American music legend Bob Dylan has sold rights to his entire songwriting catalogue to a publishing division of Universal Music Group, the corporation announced on Monday.
Universal Music Publishing Group (UMPG) will now buy the copyright to around 600 tracks, meaning it will collect all the present and future income from the songs’ licensing or replays. UMPG would also be the one to give permission to films, TV stations or other artists to use Dylan’s legacy.
This is expected to change nothing for the musician’s fans though, who would still be able to enjoy the familiar tunes of Just Like A Woman or Like a Rolling Stone on radio, CDs or streaming site.
The terms of the deal were not made public but it is estimated that Dylan’s gain from selling his catalogue varies between $200m and $450m. It is not expected that UMPG or Dylan himself would ever confirm these numbers.
The deal is still believed to be one of the biggest acquisitions in the history of UMPG’s head company Universal Music Group.
Announcing the deal, UMPG chairman and chief executive Jody Gerson said it was “both a privilege and a responsibility” to “represent the body of work of one of the greatest songwriters of all time - whose cultural importance can't be overstated.”
The news about the staggering acquisitions were met with a tinge of surprise on social media, with some questioning Dylan’s reasons for the move and expressing terror over the idea that his legacy could now be trivialised on TV.
Don’t EVER start a 7am news alert with “Bob Dylan...” I almost had a heart attack. pic.twitter.com/r1wayLSa6a— Greg Gershuny🔥🌎 (@GregGershuny) December 7, 2020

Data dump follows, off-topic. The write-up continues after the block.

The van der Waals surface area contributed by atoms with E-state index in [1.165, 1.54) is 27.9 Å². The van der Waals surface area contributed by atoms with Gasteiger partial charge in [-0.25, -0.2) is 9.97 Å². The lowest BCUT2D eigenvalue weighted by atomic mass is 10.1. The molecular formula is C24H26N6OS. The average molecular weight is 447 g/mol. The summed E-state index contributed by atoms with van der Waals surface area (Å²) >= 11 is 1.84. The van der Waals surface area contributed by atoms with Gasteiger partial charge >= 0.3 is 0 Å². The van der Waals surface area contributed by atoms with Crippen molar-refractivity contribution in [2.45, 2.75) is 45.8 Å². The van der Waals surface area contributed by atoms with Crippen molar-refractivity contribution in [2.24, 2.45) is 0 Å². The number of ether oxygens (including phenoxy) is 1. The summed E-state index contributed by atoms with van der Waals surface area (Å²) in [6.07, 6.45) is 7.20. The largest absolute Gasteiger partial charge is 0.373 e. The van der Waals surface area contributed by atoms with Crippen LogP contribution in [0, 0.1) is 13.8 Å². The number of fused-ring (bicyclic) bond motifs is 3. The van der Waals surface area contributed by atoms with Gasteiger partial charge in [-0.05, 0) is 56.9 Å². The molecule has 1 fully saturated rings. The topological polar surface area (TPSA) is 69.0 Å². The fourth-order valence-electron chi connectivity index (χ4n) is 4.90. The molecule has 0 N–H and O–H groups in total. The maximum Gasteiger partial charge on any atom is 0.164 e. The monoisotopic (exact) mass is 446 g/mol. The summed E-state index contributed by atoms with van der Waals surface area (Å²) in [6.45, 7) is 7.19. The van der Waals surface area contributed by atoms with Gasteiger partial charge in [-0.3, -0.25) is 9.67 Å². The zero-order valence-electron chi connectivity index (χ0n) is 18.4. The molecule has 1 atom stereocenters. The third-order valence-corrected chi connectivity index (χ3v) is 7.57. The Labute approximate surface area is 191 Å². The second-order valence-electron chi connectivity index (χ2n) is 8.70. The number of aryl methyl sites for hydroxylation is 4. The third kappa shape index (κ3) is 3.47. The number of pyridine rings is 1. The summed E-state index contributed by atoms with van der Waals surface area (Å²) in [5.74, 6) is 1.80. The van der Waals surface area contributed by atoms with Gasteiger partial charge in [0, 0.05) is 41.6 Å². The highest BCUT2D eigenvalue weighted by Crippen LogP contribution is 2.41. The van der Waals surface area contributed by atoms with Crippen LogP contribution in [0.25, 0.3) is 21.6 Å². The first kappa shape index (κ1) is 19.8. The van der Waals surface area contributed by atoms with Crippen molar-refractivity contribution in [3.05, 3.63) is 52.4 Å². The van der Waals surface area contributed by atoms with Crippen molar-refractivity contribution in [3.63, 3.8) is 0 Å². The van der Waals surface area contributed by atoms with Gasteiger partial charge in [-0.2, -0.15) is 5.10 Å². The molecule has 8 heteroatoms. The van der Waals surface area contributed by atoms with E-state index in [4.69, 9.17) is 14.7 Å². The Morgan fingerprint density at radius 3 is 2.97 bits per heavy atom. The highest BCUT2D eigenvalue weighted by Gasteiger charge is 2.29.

So, Bob sold out?!— Darren Sweeney (@DarrenSweeney24) December 7, 2020
but whyyyyyyyyyyyyyyyyyyyyyyy— Doña Baleine (@Laelah) December 7, 2020
Look for Dylan songs to be used in commercials now.— Squirrel (@Squirrel3218) December 7, 2020
Blowing in the Wind for Gas-X.
Lay Lady Lay for MyPillow
All Along the Watchtower for Jehovah's Witnesses
Where Are You Tonight for Google Maps
Rainy Day Women for Maybelline waterproof mascara
FINALLY! We'll get his songs back on Victoria's Secret commercials again!— ryc (@lightboxgallery) December 7, 2020
Jesus, that had to be worth a fortune. I’m terrified to see what they do with it— Cultured Swine (@tales_tomorrow) December 7, 2020
Bob's music should be in the public domain ASAP. When could that happen? Since folk songs are central to his legacy, strange that this doesn't come up in the deal or reporting -- money doesn't talk, it swears.— 🦔 𝕰𝖗𝖎𝖈 (@ericmcrawford) December 7, 2020
Easier to split cash among heirs than copyrights. Spares the kids the hassle of running the biz & collecting royalties.— sethmcneil5VT (@Sethmcneil5V) December 7, 2020
Just in November, a trove of documents belonging to the Academy Award-winning musician that featured some unpublished song lyrics was auctioned in Boston for $495,000. When reporting on the news, a number of world channels, including America’s MSNBC, mistakenly referred to the 79-year-old singer as dead. After an outcry from Dylan’s fans, they quickly moved to correct their grave lapse.